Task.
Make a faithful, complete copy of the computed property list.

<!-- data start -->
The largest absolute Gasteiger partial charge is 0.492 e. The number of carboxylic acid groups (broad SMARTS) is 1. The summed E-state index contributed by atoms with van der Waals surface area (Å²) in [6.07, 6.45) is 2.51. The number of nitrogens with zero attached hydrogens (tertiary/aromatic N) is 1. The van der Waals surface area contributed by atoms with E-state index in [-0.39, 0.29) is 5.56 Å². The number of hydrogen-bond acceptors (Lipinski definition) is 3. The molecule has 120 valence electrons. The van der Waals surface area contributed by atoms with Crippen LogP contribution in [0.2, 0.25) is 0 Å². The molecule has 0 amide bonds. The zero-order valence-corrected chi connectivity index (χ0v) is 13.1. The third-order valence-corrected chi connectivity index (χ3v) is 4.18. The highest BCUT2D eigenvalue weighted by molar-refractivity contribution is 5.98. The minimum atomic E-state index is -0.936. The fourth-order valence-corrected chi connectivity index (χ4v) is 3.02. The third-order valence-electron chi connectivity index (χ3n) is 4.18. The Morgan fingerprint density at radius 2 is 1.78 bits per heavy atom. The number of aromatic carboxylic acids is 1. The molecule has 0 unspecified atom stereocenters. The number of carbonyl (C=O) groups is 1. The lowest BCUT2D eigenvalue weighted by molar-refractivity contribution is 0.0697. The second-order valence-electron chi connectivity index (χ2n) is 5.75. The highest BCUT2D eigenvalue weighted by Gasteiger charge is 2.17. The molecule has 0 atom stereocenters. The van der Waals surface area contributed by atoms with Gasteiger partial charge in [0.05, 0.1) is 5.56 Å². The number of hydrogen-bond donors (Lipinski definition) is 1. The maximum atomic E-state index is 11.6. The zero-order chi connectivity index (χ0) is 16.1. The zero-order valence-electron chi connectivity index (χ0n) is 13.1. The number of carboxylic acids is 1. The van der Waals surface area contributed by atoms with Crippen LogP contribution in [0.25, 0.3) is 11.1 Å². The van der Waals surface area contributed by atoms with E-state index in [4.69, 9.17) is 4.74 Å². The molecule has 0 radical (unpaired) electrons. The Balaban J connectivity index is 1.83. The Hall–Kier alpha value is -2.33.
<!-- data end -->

The largest absolute Gasteiger partial charge is 0.492 e. The number of carboxylic acid groups (broad SMARTS) is 1. The summed E-state index contributed by atoms with van der Waals surface area (Å²) in [6.07, 6.45) is 2.51. The number of nitrogens with zero attached hydrogens (tertiary/aromatic N) is 1. The van der Waals surface area contributed by atoms with E-state index in [-0.39, 0.29) is 5.56 Å². The number of hydrogen-bond acceptors (Lipinski definition) is 3. The molecule has 120 valence electrons. The van der Waals surface area contributed by atoms with Crippen LogP contribution in [0.2, 0.25) is 0 Å². The molecule has 0 amide bonds. The zero-order valence-corrected chi connectivity index (χ0v) is 13.1. The third-order valence-corrected chi connectivity index (χ3v) is 4.18. The highest BCUT2D eigenvalue weighted by molar-refractivity contribution is 5.98. The minimum atomic E-state index is -0.936. The fourth-order valence-corrected chi connectivity index (χ4v) is 3.02. The third-order valence-electron chi connectivity index (χ3n) is 4.18. The Morgan fingerprint density at radius 2 is 1.78 bits per heavy atom. The number of aromatic carboxylic acids is 1. The molecule has 0 unspecified atom stereocenters. The number of carbonyl (C=O) groups is 1. The lowest BCUT2D eigenvalue weighted by molar-refractivity contribution is 0.0697. The second-order valence-electron chi connectivity index (χ2n) is 5.75. The highest BCUT2D eigenvalue weighted by Gasteiger charge is 2.17. The molecule has 0 atom stereocenters. The van der Waals surface area contributed by atoms with Gasteiger partial charge in [0.05, 0.1) is 5.56 Å². The number of hydrogen-bond donors (Lipinski definition) is 1. The maximum atomic E-state index is 11.6. The zero-order chi connectivity index (χ0) is 16.1. The zero-order valence-electron chi connectivity index (χ0n) is 13.1. The number of carboxylic acids is 1. The van der Waals surface area contributed by atoms with Crippen LogP contribution in [0.25, 0.3) is 11.1 Å². The van der Waals surface area contributed by atoms with E-state index in [4.69, 9.17) is 4.74 Å². The molecule has 0 radical (unpaired) electrons. The Balaban J connectivity index is 1.83. The Hall–Kier alpha value is -2.33.